December 10, 2020
The latest UCLA Anderson Forecast anticipates positive economic news is on the horizon, a rosy prediction that’s based on the assumption that mass vaccinations would clear a path toward a new, productive normalcy for many industries. UCLA economists unveiled their optimistic quarterly forecast for the U.S. economy on Wednesday and it is one that envisions a “rough winter” ahead, as economic growth remains stalled by measures intended to prevent rising spread of virus cases until vaccines become widely available.
But the December forecast also offers hope of a robust recovery from the current recession. The latest national report, authored by senior economist Leo Feler, anticipates two more quarters of slow growth — seasonally adjusted annual rates of 1.2% for the fourth quarter of 2020 and 1.8% for the first quarter of 2021 — before robust growth of 6% in the second quarter of 2021.
After that, national growth rates should remain above 3.0% well into 2023. “We expect the economy will reach its previous peak by the end of 2021,” Feler writes.
The UCLA forecast predicts California’s economic recovery is expected to mirror the national rebound. Though the COVID-19 pandemic’s outsized and unpredictable impact on California is expected to continue, at the very least, for the immediate future.
Forecast director Jerry Nickelsburg and economist Leila Bengali assume that an elevated number of virus cases will persist in California, and that caution will prevail regarding many traditional holiday activities, including in-store shopping, throughout the winter.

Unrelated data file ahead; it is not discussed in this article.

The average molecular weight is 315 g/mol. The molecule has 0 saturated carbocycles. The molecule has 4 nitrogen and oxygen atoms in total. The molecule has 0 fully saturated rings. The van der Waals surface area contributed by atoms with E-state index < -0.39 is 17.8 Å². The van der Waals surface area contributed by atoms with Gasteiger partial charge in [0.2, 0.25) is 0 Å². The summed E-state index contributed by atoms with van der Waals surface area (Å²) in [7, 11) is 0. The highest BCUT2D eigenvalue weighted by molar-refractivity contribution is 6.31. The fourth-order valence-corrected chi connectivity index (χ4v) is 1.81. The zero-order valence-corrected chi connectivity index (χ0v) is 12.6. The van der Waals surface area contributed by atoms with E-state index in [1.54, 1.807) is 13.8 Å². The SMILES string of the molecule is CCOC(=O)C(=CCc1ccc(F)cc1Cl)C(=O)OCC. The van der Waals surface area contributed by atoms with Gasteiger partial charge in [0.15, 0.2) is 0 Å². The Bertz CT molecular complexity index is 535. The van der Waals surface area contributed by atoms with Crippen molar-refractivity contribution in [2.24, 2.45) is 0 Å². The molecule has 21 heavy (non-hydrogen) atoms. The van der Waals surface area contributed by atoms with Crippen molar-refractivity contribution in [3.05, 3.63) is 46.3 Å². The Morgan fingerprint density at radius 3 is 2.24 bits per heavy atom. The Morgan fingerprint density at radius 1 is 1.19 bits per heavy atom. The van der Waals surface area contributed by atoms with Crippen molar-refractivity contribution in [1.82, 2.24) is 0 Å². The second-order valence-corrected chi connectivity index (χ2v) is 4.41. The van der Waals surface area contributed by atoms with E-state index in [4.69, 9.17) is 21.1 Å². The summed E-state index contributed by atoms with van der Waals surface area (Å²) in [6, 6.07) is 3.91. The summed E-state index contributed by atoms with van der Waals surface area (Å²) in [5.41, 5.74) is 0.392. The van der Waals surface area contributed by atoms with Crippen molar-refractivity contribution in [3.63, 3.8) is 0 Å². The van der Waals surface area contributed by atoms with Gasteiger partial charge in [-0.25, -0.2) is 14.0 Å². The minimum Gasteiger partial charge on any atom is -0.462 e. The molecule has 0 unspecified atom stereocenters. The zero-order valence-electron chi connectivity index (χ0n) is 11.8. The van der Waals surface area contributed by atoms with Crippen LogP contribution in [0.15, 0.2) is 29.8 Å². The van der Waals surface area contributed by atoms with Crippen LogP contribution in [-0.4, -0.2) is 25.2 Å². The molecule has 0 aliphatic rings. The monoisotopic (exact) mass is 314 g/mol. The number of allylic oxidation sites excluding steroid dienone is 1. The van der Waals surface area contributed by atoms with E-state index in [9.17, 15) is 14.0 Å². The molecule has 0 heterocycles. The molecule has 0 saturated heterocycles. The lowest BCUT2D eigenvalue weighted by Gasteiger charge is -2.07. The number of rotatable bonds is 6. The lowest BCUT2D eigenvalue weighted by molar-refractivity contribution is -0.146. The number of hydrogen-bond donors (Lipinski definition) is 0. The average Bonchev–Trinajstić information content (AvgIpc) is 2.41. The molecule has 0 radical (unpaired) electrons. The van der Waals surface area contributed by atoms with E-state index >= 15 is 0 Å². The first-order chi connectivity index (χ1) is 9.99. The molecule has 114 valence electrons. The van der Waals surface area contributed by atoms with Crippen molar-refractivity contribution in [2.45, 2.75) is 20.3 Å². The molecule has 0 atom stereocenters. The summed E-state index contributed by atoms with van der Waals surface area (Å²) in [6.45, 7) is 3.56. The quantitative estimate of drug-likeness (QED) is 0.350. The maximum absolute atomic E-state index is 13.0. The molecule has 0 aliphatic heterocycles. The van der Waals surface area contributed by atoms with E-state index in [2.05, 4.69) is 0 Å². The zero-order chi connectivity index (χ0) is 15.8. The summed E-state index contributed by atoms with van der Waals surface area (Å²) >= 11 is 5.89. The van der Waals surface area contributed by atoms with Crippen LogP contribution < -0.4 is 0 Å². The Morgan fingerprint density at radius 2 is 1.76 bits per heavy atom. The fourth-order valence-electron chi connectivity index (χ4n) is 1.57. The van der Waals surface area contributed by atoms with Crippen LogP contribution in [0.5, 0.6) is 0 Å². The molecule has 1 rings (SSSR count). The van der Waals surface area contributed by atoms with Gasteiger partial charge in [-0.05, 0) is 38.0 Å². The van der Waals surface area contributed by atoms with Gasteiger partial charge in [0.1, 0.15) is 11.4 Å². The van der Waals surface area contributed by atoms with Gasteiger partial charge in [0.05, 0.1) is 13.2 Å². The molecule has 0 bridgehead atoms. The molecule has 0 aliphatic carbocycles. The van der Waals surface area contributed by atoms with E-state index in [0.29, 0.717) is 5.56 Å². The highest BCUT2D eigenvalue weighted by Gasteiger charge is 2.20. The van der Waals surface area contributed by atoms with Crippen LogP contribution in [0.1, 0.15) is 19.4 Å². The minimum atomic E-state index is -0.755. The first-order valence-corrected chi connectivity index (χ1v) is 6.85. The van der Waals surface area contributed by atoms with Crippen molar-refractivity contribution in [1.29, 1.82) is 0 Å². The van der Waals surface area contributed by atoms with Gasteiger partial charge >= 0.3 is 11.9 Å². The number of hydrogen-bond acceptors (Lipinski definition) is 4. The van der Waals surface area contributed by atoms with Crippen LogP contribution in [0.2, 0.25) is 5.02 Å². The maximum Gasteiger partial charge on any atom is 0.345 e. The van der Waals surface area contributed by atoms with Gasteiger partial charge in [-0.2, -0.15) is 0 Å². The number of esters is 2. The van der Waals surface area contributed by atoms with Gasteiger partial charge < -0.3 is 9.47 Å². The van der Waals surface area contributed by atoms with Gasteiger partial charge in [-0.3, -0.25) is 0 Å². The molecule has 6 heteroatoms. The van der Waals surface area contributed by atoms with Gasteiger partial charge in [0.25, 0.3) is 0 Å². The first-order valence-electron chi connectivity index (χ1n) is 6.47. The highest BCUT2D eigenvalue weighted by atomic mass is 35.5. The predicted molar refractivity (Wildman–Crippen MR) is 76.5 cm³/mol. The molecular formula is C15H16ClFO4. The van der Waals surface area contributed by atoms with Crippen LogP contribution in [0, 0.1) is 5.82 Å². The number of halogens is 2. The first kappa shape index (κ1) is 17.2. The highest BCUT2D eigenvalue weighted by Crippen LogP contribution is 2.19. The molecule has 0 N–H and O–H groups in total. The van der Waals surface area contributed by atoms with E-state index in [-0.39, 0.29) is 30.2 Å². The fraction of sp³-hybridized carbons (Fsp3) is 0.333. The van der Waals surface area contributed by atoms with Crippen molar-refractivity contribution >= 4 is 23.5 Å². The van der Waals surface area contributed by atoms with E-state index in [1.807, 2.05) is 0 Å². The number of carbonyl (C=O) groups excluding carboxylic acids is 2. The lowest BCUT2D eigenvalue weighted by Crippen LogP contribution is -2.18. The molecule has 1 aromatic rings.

They wrote in the report, “This will mean a weak growth rate through the balance of the year and into early 2021. For the purposes of our forecast, we also assume that a large number of people will have received one of the vaccines by summer, ushering in the beginning of a return to normalcy.”
The report notes that 1.37 million non-farm payroll jobs in California have been lost since October 2019, although there has been a recovery of some of those jobs since April 2020. Heavy job losses incurred in a handful of sectors this year will remain the state’s weakest economic sectors, including leisure and hospitality, retail and education. The forecast for the Golden State is that the technology sectors, residential construction and logistics will lead the recovery, and that post-pandemic California will grow faster than the U.S. as a whole, although the state’s recovery is expected to begin later.
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